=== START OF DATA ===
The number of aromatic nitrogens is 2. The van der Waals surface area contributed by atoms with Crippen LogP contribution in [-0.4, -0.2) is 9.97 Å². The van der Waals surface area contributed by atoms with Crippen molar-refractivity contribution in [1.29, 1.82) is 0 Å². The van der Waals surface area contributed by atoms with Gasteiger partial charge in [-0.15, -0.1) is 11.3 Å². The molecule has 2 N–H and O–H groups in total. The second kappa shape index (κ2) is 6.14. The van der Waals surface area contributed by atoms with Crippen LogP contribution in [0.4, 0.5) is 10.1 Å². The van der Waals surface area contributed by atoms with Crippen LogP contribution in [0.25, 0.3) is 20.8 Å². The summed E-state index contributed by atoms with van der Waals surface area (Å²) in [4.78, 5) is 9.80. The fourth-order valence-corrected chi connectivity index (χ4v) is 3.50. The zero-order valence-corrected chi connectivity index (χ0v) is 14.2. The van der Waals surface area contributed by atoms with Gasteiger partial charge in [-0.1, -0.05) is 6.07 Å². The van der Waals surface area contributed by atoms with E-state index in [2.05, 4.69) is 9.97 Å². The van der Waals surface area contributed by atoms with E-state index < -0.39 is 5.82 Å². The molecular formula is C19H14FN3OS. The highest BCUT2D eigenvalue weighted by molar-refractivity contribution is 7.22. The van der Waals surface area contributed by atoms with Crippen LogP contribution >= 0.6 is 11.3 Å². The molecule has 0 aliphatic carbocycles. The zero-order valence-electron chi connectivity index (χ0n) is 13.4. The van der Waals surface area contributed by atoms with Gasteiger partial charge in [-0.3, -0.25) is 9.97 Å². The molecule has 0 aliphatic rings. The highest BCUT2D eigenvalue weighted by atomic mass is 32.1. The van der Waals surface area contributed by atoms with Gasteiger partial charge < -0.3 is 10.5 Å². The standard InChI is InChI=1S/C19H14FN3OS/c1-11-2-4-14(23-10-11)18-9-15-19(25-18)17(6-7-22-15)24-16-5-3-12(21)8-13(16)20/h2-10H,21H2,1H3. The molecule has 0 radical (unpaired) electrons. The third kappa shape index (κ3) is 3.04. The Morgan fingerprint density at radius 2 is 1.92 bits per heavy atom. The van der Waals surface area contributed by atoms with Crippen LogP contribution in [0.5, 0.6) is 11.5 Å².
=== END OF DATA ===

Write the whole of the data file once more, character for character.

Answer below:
The number of aromatic nitrogens is 2. The van der Waals surface area contributed by atoms with Crippen LogP contribution in [-0.4, -0.2) is 9.97 Å². The van der Waals surface area contributed by atoms with Crippen molar-refractivity contribution in [1.29, 1.82) is 0 Å². The van der Waals surface area contributed by atoms with Gasteiger partial charge in [-0.15, -0.1) is 11.3 Å². The molecule has 2 N–H and O–H groups in total. The second kappa shape index (κ2) is 6.14. The van der Waals surface area contributed by atoms with Crippen LogP contribution in [0.4, 0.5) is 10.1 Å². The van der Waals surface area contributed by atoms with Crippen LogP contribution in [0.25, 0.3) is 20.8 Å². The summed E-state index contributed by atoms with van der Waals surface area (Å²) in [4.78, 5) is 9.80. The fourth-order valence-corrected chi connectivity index (χ4v) is 3.50. The zero-order valence-corrected chi connectivity index (χ0v) is 14.2. The van der Waals surface area contributed by atoms with Gasteiger partial charge in [-0.1, -0.05) is 6.07 Å². The van der Waals surface area contributed by atoms with E-state index in [2.05, 4.69) is 9.97 Å². The van der Waals surface area contributed by atoms with E-state index < -0.39 is 5.82 Å². The molecular formula is C19H14FN3OS. The highest BCUT2D eigenvalue weighted by molar-refractivity contribution is 7.22. The van der Waals surface area contributed by atoms with Crippen LogP contribution >= 0.6 is 11.3 Å². The molecule has 0 aliphatic carbocycles. The zero-order valence-electron chi connectivity index (χ0n) is 13.4. The van der Waals surface area contributed by atoms with Gasteiger partial charge in [-0.3, -0.25) is 9.97 Å². The molecule has 0 aliphatic rings. The highest BCUT2D eigenvalue weighted by atomic mass is 32.1. The van der Waals surface area contributed by atoms with Gasteiger partial charge < -0.3 is 10.5 Å². The standard InChI is InChI=1S/C19H14FN3OS/c1-11-2-4-14(23-10-11)18-9-15-19(25-18)17(6-7-22-15)24-16-5-3-12(21)8-13(16)20/h2-10H,21H2,1H3. The molecule has 0 radical (unpaired) electrons. The third kappa shape index (κ3) is 3.04. The Morgan fingerprint density at radius 2 is 1.92 bits per heavy atom. The van der Waals surface area contributed by atoms with Crippen LogP contribution in [0.5, 0.6) is 11.5 Å².